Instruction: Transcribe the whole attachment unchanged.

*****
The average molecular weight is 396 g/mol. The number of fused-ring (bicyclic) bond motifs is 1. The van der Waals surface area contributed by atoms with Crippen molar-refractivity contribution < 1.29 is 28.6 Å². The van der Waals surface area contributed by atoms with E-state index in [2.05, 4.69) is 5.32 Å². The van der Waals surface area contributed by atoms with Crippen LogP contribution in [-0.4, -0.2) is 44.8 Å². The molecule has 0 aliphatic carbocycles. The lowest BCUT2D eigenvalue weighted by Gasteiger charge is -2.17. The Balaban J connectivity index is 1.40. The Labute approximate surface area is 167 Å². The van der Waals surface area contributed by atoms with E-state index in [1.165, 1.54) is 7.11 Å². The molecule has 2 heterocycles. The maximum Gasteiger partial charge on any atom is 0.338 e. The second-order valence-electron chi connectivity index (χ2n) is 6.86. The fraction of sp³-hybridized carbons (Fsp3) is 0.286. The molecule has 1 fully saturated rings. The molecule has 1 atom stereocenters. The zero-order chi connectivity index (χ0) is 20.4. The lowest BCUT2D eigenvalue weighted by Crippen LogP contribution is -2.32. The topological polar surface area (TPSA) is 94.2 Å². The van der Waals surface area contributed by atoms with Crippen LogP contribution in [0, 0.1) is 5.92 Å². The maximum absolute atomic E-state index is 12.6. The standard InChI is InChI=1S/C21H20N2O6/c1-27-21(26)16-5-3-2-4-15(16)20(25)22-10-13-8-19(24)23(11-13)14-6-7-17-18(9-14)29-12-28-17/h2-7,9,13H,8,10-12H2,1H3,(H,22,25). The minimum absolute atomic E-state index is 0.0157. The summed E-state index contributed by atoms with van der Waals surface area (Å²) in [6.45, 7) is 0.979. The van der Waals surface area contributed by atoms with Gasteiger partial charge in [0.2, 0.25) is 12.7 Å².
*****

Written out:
The average molecular weight is 396 g/mol. The number of fused-ring (bicyclic) bond motifs is 1. The van der Waals surface area contributed by atoms with Crippen molar-refractivity contribution < 1.29 is 28.6 Å². The van der Waals surface area contributed by atoms with E-state index in [2.05, 4.69) is 5.32 Å². The van der Waals surface area contributed by atoms with Crippen LogP contribution in [-0.4, -0.2) is 44.8 Å². The molecule has 0 aliphatic carbocycles. The lowest BCUT2D eigenvalue weighted by Gasteiger charge is -2.17. The Balaban J connectivity index is 1.40. The Labute approximate surface area is 167 Å². The van der Waals surface area contributed by atoms with E-state index in [1.165, 1.54) is 7.11 Å². The molecule has 2 heterocycles. The maximum Gasteiger partial charge on any atom is 0.338 e. The second-order valence-electron chi connectivity index (χ2n) is 6.86. The fraction of sp³-hybridized carbons (Fsp3) is 0.286. The molecule has 1 fully saturated rings. The molecule has 1 atom stereocenters. The zero-order chi connectivity index (χ0) is 20.4. The lowest BCUT2D eigenvalue weighted by Crippen LogP contribution is -2.32. The topological polar surface area (TPSA) is 94.2 Å². The van der Waals surface area contributed by atoms with Crippen LogP contribution in [0, 0.1) is 5.92 Å². The maximum absolute atomic E-state index is 12.6. The standard InChI is InChI=1S/C21H20N2O6/c1-27-21(26)16-5-3-2-4-15(16)20(25)22-10-13-8-19(24)23(11-13)14-6-7-17-18(9-14)29-12-28-17/h2-7,9,13H,8,10-12H2,1H3,(H,22,25). The minimum absolute atomic E-state index is 0.0157. The summed E-state index contributed by atoms with van der Waals surface area (Å²) in [6.45, 7) is 0.979. The van der Waals surface area contributed by atoms with Gasteiger partial charge in [0.2, 0.25) is 12.7 Å².